According to a statement released by Statistics South Africa on Wednesday, consumer prices rose by 5.2% year-on-year, the same rate as in April.

The consistent inflation rate is expected to influence the decision of the six-member monetary policy committee (MPC), which is set to meet in mid-July. The current benchmark rate stands at 8.25%, a 15-year high, and has been held steady for six consecutive meetings.

Central Bank Governor Lesetja Kganyago has repeatedly emphasized the need for inflation to fall firmly within the 3% to 6% target range before considering any reduction in borrowing costs.

“We will continue to deliver on our mandate, irrespective of how our post-election politics plays out,” Kganyago stated earlier this month in Soweto. “The only impact is what kind of policies any coalition will propose. If the policies are not sustainable, we might not have investment.”

While money markets are assigning a slim chance of a 25-basis point rate cut in July, they are fully pricing in a reduction by November.

Bloomberg Africa economist Yvonne Mhango anticipates the rate-cutting cycle to begin in the fourth quarter, supported by a sharp drop in gasoline prices in June and a rally in the rand.

The rand has appreciated more than 3% since Friday, following the ANC’s agreement to a power-sharing deal with business-friendly opposition parties and the re-election of President Cyril Ramaphosa.

In May, the annual inflation rates for four of the twelve product groups remained stable, including food and non-alcoholic beverages.

However, transport, alcoholic beverages and tobacco, and recreation and culture saw higher rates. Food prices increased by 4.3% in May, slightly down from 4.4% in April, while transport costs rose by 6.3%, up from 5.7% and marking the highest rate for this category since October 2023.

The central bank’s cautious stance on monetary policy reflects its ongoing concerns about inflation.

Governor Kganyago has consistently voiced worries that the inflation rate is not decreasing as quickly as desired. The MPC’s upcoming decision will hinge on sustained inflationary pressures and the need to balance economic stability with fostering growth.

As South Africa navigates its economic challenges, the steady inflation rate in May provides a measure of predictability for policymakers and investors alike.

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Ghana Reports Strong 4.7% GDP Growth in First Quarter of 2024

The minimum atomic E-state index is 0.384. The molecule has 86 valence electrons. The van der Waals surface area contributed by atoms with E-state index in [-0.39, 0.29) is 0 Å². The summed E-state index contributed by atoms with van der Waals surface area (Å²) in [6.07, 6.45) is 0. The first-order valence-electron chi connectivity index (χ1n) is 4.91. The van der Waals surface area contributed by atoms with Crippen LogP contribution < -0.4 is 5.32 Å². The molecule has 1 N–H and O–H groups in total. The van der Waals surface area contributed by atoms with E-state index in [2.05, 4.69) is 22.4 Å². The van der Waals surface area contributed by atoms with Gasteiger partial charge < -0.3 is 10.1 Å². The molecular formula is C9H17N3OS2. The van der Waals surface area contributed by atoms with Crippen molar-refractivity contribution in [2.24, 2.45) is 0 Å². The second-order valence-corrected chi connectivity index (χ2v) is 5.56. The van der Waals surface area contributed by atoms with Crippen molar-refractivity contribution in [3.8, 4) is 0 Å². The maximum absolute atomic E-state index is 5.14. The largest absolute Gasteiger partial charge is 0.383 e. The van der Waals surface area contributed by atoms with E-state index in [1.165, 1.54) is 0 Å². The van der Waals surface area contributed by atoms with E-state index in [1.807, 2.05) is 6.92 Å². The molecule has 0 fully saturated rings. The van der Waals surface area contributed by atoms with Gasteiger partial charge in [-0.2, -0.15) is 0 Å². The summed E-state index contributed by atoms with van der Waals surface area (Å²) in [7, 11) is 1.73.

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Ghana’s economy showed impressive growth in the first quarter of 2024 with the Gross Domestic Product (GDP) expanding by 4.7% compared to the same period last year, according to Government Statistician Samuel Kobina Annim.

This represents an increase from the 3.8% growth recorded in the previous quarter and should provide a much-needed boost to the ruling New Patriotic Party (NPP) as the nation approaches the presidential elections scheduled for December 7.

The positive economic data comes amidst a challenging backdrop of fiscal consolidation efforts under a $3 billion International Monetary Fund (IMF) rescue program.

The government has been working to control debt through reduced spending and restructuring nearly all of its $44 billion debt.

This includes ongoing negotiations with private creditors to reorganize $13 billion worth of bonds.

The latest GDP figures are seen as a vindication of the NPP’s economic policies, which have been under fire from the main opposition party, the National Democratic Congress (NDC).

The opposition has criticized the government’s handling of the economy, particularly its fiscal policies and the terms of the IMF program, arguing that they have imposed undue hardship on ordinary Ghanaians.

However, the 4.7% growth rate suggests that the measures taken to stabilize the economy are beginning to yield positive results.

Analysts believe that the stronger-than-expected economic performance will bolster the NPP’s position as the country gears up for the presidential elections.

“The growth we are seeing is a testament to the resilience of the Ghanaian economy and the effectiveness of the government’s policies,” Annim stated at a press briefing in Accra. “Despite the constraints imposed by the debt restructuring and IMF program, we are seeing significant progress.”